Why POY Awards Should Consider Using Luck-Adjusted Tournament Outcomes

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Recently, Matt Glantz offered some thoughtful suggestions about improving the WSOP POY system. Not long after, Andrew Brokos thoughtfully questioned the entire effort.

In a nutshell, Brokos doesn’t think it’s possible to create a truly objective system for identifying who played the best in a given year. As I read Brokos’s rejoinder, I had a specific example running through my mind:

In this year’s BLUFF POY race, Daniel Negreanu leapt to a large lead after winning the Main Event of the WSOP APAC. (Thus far, it’s been his single biggest BLUFF POY score.)

But although Negreanu currently leads the BLUFF POY race by 161 points, he was two outs away from a 4th place finish in that event. Remove that river Queen, and subtract the additional 201 BLUFF POY points it made possible, and Mike Watson is the new number one.

I do agree with one of Brokos’s major (albeit implicit) assertions: if you can’t objectively measure performance – i.e. if you can’t adjust for luck – you can’t be sure that the Player of the Year was actually the player of the year.

But I’m more hopeful about the possibility that we can adjust for luck. Online poker has produced sufficient data in the last decade to quantify the effect of the cards in a fairly holistic way. And my thinking is that if you can quantify, you can adjust. Or at the very least, you should try.

In this article, I’d like to offer a starter suggestion for how that adjustment might work. Here goes…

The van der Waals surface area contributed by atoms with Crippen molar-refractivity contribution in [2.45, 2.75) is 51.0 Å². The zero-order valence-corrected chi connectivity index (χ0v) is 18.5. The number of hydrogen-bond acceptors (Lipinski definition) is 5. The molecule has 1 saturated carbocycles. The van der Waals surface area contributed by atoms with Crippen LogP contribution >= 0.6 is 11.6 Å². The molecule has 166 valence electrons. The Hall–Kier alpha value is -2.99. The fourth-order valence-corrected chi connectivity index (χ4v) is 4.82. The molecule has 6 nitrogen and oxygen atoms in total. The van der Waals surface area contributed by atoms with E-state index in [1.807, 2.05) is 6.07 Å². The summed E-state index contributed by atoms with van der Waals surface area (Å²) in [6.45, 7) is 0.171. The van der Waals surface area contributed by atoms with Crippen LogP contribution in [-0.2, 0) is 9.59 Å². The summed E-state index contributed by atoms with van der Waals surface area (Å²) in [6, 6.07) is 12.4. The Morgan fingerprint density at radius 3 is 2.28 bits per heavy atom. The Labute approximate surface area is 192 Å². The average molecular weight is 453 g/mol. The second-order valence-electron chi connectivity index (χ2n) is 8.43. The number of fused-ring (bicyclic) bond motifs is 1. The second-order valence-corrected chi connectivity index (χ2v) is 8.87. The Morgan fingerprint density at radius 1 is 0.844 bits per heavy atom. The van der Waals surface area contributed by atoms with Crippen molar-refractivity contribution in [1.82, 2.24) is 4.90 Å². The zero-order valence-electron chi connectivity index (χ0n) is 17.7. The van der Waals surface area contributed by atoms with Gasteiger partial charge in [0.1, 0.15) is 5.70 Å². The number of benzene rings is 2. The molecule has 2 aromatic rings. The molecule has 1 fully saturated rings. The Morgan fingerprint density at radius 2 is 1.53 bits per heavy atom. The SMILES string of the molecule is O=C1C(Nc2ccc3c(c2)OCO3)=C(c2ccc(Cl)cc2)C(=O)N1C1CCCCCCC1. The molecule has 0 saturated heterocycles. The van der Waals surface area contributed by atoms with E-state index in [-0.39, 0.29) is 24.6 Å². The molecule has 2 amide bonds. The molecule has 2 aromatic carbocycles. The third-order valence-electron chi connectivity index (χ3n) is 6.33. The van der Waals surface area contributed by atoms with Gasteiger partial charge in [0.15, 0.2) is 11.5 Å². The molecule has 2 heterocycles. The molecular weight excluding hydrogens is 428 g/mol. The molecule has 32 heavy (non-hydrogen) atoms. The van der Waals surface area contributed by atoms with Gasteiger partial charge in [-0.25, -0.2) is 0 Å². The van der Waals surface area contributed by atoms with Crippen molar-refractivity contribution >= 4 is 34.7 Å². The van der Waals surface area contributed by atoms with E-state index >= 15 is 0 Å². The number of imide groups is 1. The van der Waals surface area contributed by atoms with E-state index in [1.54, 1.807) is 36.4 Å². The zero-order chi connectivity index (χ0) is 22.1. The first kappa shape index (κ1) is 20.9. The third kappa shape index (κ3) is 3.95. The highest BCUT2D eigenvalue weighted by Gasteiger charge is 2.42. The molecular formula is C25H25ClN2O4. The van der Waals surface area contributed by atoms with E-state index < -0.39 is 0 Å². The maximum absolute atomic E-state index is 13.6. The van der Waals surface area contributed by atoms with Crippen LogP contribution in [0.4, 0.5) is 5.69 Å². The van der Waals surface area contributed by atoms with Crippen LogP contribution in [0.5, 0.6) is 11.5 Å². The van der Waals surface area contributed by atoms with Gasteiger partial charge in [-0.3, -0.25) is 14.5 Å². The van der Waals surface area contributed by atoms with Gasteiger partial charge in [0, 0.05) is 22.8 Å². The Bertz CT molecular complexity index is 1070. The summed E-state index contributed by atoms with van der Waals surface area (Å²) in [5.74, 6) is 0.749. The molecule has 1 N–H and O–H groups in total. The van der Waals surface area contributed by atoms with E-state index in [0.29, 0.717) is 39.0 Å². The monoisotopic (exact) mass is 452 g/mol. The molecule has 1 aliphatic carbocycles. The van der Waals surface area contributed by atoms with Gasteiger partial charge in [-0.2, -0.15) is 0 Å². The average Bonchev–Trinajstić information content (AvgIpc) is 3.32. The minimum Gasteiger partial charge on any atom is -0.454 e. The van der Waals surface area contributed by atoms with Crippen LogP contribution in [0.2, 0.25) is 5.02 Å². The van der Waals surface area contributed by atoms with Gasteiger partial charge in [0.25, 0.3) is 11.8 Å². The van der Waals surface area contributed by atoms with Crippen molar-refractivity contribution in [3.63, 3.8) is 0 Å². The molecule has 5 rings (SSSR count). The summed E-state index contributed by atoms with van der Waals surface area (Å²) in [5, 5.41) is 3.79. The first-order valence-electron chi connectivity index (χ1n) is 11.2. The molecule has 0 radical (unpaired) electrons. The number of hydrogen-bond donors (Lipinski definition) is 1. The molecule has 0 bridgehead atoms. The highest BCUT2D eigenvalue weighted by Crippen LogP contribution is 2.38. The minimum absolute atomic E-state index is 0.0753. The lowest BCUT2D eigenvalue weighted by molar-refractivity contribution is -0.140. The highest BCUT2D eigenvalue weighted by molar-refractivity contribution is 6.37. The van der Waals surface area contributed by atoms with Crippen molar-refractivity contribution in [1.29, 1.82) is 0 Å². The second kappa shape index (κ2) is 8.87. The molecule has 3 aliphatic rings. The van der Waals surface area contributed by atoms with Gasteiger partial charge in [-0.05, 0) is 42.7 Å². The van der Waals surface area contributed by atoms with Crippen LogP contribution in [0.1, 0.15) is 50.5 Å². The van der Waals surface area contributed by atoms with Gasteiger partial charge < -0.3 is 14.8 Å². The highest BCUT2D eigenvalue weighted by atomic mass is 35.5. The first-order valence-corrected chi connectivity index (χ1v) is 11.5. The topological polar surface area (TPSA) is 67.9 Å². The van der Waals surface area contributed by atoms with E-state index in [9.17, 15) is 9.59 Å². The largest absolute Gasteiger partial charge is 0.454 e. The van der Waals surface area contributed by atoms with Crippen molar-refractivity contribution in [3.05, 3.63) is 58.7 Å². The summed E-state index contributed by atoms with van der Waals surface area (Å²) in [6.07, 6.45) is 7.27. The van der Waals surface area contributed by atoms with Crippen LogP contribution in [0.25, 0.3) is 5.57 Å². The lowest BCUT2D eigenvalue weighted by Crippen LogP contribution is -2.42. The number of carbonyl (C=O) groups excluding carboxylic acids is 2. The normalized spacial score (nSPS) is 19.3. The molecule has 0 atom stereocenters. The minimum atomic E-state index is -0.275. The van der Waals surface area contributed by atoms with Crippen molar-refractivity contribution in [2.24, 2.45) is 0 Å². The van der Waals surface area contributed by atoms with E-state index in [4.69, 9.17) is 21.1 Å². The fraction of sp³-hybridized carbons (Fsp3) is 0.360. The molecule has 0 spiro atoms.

Calculating Your Luck Score for a Tournament

The “big data” method I referenced above generates a Luck Score for a given street. This Luck Score tells you the change in the number of chips you can expect to win in a hand, attributable solely to the cards that were dealt on that street. (Note: Luck Scores are measured in chips, same as stacks.)

If you add up your Luck Scores for each street in a hand, you get your Luck Score for that hand. If you add up your Luck Scores for each hand in a tournament, you get your Luck Score for that tournament.

Ultimately, your Luck Score for a tournament captures the net amount by which the cards helped or hurt you. It’ll be positive when the cards treated you well overall, and negative when they didn’t.

Using Tournament Luck Scores to Determine POY Finishing Places

At the end of a tournament, calculate each participant’s luck-adjusted final stack.

  • For all the bustos, you’ll be subtracting players’ tournament Luck Scores from a final stack of zero.
  • If a player busted on hand #1 after getting it in preflop with Aces, his luck-adjusted final stack would be positive.
  • If a player doled out a horrendous beat shortly before busting, her luck-adjusted final stack is likely to be negative.
  • The winner gets the same treatment, except we’ll be subtracting his tournament Luck Score from a final stack of “all the chips.”
  • Then, for POY purposes only, assign each player the finishing place dictated by his/her luck-adjusted final stack.

In other words, the winner of the tournament for POY purposes is the player with the highest luck-adjusted final stack.

Using Tournament Luck Scores to Determine POY Finishing Places

I’m guessing that most of the time, this readjustment will not have a substantial effect. It’s the exception rather than the rule that a huge suckout determines who wins a tournament.

But I’d also guess that sometimes, we’ll see an unlucky final tabler vault into third, second, or even first. And I’d bet it’s the case that we’ll see significant shifting in the middle of the pack.

As soon as we at 1BH can get our mitts on a year’s-worth of final table hands in electronic format – WPT, we’re looking at you here – we’ll run the numbers and give you an example for how luck-adjusted tournament outcomes will make you feel much better about the names we etch onto POY plaques.

- Dave Thornton is a contributor to OneBillionHands.com, and the CEO of Skill in Games which provides advanced analytics for online poker. A former software developer and financial analyst with degrees in Computer Science and Decision Processes from the University of Pennsylvania, Dave also holds a law degree from Georgetown University, and is a semi-professional live cash game player. Follow Dave on Twitter @dave_j_thornton.
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